By Bobby Harrison/NEMS Daily Journal
JACKSON – A specially appointed judge will consider a request for dismissal of a lawsuit filed by Lee County School Superintendent Mike Scott against two state Democratic officials, including party chairman Jamie Franks of Mooreville.
Franks, a former state House member, and Eric Hampton, chairman of the Lee County Democratic Party, are asking that former Court of Appeals Judge Billy Bridges of Rankin County dismiss Scott’s lawsuit.
Scott’s attorney, Jim Waide of Tupelo, told Bridges in a hearing Friday afternoon that he filed his lawsuit against Jamie Franks to speed up the resolution of a potential alienation of affection lawsuit against Scott.
Bridges, who was appointed by the state Supreme Court after area judges withdrew from the case, heard oral arguments on the issue and said he would take the matter under advisement for 30 days.
Franks and Hampton attended the hour-long hearing, Scott did not.
While Friday’s hearings delved deep into the state’s sometimes complex rules of civil procedure, the issue revolves around a fairly straightforward issue: During the summer, the Lee County Democratic Party tried to force Scott to resign for what was described as improper conduct.
Scott, who was elected in 2007 as a Democrat, has admitted that he had an affair with Lisa Franks, a Lee County School District employee who at the time was married to Franks.
Jason Herring of Tupelo, the attorney for Franks, and Paul Chiniche of Oxford, the attorney for Hampton, essentially argued that the grounds on which Scott filed the lawsuit are improper.
Scott alleges that Franks tried to extort, defame and interfere with his employment, among other things.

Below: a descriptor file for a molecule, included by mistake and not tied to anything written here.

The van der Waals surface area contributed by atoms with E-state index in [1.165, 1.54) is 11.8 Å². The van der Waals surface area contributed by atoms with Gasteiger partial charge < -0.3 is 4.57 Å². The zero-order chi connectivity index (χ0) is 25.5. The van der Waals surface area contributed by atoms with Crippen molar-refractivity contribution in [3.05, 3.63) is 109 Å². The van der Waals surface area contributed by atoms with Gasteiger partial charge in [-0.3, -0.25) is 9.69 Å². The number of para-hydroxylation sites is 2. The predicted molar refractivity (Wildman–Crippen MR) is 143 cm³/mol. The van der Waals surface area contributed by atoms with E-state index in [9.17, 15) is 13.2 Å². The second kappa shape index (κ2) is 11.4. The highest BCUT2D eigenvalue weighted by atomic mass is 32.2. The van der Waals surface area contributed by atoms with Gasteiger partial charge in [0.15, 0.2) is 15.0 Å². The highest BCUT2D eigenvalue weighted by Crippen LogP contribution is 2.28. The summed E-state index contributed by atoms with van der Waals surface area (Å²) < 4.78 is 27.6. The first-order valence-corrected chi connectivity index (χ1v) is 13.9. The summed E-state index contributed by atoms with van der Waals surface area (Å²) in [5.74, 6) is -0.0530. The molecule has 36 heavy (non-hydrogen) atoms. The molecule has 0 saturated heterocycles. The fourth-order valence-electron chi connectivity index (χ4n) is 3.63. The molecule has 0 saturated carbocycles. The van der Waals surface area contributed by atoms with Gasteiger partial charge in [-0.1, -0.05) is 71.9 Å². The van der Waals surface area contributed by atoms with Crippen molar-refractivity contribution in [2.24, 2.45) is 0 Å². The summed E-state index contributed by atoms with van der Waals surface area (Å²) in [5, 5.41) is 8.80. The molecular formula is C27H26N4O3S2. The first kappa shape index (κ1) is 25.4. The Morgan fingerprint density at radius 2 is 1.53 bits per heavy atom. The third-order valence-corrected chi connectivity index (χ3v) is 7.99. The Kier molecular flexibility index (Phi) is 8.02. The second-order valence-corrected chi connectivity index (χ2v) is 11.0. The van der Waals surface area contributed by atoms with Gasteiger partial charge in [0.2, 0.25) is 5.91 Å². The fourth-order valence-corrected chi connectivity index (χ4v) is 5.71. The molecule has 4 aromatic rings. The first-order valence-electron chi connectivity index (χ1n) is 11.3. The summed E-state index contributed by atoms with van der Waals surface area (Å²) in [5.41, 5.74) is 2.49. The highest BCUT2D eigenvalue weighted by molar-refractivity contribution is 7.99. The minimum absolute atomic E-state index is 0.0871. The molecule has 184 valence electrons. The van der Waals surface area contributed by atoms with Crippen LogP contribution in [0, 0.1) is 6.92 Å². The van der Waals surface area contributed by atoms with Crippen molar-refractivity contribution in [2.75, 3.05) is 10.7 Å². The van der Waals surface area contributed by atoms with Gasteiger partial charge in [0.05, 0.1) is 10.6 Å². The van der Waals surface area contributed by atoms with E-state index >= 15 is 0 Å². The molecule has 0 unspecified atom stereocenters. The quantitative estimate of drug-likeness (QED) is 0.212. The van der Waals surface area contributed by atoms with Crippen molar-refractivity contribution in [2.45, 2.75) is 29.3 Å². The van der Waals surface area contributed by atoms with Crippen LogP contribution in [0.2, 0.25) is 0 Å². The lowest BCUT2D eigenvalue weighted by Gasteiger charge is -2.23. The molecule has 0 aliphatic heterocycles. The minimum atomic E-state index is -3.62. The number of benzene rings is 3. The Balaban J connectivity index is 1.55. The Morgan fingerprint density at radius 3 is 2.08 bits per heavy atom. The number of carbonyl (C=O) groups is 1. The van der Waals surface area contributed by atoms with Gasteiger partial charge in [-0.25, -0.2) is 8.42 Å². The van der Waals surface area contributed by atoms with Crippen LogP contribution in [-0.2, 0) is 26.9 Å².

Herring said Scott might have suffered damages from his family and even from the public as a result of the affair, “but is Jamie Franks responsible for those damages? I think Mike Scott might be responsible for his own conduct … not Jamie Franks.”
Waide told Bridges that Scott filed the lawsuit as a way to resolve the alienation of affection lawsuit that Franks threatened to file, but has yet to do so.
He said Scott wants to run for re-election next year and the potential lawsuit could still be hanging over his head then. Plus, Waide said the Lee County Democratic Party had said it would not certify Scott to run as a Democrat.
“Mr. Scott wants to get it resolved,” Waide said.
He said Scott admitted the affair and is not proud of it, but said he did not break up the Frankses’ marriage. He said there had been “discussions about alleged affairs Mr. Franks engaged in.” In the lawsuit, Scott is asking not for monetary damages, but for a declaratory judgment that he does not owe Franks anything.
Herring told the judge that under state laws and rules, a person has three years to file an alienation of affection lawsuit.
“Mr. Franks should not be treated any differently,” Herring said.
Contact Bobby Harrison at (601) 353-3119 or email@example.com.